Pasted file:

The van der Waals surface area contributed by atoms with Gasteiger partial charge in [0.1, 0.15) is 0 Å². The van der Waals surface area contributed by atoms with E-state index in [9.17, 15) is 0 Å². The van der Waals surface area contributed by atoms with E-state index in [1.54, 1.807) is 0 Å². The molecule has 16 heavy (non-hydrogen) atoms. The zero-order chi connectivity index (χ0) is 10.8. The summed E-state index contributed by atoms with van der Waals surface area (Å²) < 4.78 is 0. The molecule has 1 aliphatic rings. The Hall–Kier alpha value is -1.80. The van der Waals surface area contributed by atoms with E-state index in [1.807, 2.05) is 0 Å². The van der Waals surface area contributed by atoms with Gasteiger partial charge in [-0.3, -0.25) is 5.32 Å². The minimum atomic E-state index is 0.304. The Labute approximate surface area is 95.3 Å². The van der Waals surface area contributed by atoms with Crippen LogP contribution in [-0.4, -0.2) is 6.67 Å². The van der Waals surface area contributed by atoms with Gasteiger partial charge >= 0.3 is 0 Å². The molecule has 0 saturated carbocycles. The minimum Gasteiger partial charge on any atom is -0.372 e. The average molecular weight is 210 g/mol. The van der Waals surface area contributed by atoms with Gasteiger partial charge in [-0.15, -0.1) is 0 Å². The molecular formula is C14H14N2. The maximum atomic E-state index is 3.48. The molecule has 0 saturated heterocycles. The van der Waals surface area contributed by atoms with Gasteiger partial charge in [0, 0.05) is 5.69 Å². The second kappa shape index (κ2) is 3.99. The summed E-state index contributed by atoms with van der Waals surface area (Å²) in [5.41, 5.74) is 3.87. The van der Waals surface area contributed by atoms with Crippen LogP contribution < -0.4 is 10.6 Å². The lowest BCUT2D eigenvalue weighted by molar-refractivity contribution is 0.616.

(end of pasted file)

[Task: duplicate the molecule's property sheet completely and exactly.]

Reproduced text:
The van der Waals surface area contributed by atoms with Gasteiger partial charge in [0.1, 0.15) is 0 Å². The van der Waals surface area contributed by atoms with E-state index in [9.17, 15) is 0 Å². The van der Waals surface area contributed by atoms with E-state index in [1.54, 1.807) is 0 Å². The molecule has 16 heavy (non-hydrogen) atoms. The zero-order chi connectivity index (χ0) is 10.8. The summed E-state index contributed by atoms with van der Waals surface area (Å²) < 4.78 is 0. The molecule has 1 aliphatic rings. The Hall–Kier alpha value is -1.80. The van der Waals surface area contributed by atoms with E-state index in [1.807, 2.05) is 0 Å². The van der Waals surface area contributed by atoms with Gasteiger partial charge in [-0.3, -0.25) is 5.32 Å². The minimum atomic E-state index is 0.304. The Labute approximate surface area is 95.3 Å². The van der Waals surface area contributed by atoms with Crippen LogP contribution in [-0.4, -0.2) is 6.67 Å². The van der Waals surface area contributed by atoms with Gasteiger partial charge >= 0.3 is 0 Å². The molecule has 0 saturated carbocycles. The minimum Gasteiger partial charge on any atom is -0.372 e. The average molecular weight is 210 g/mol. The van der Waals surface area contributed by atoms with Gasteiger partial charge in [-0.15, -0.1) is 0 Å². The molecular formula is C14H14N2. The maximum atomic E-state index is 3.48. The molecule has 0 saturated heterocycles. The van der Waals surface area contributed by atoms with Gasteiger partial charge in [0, 0.05) is 5.69 Å². The second kappa shape index (κ2) is 3.99. The summed E-state index contributed by atoms with van der Waals surface area (Å²) in [5.41, 5.74) is 3.87. The van der Waals surface area contributed by atoms with Crippen LogP contribution < -0.4 is 10.6 Å². The lowest BCUT2D eigenvalue weighted by molar-refractivity contribution is 0.616.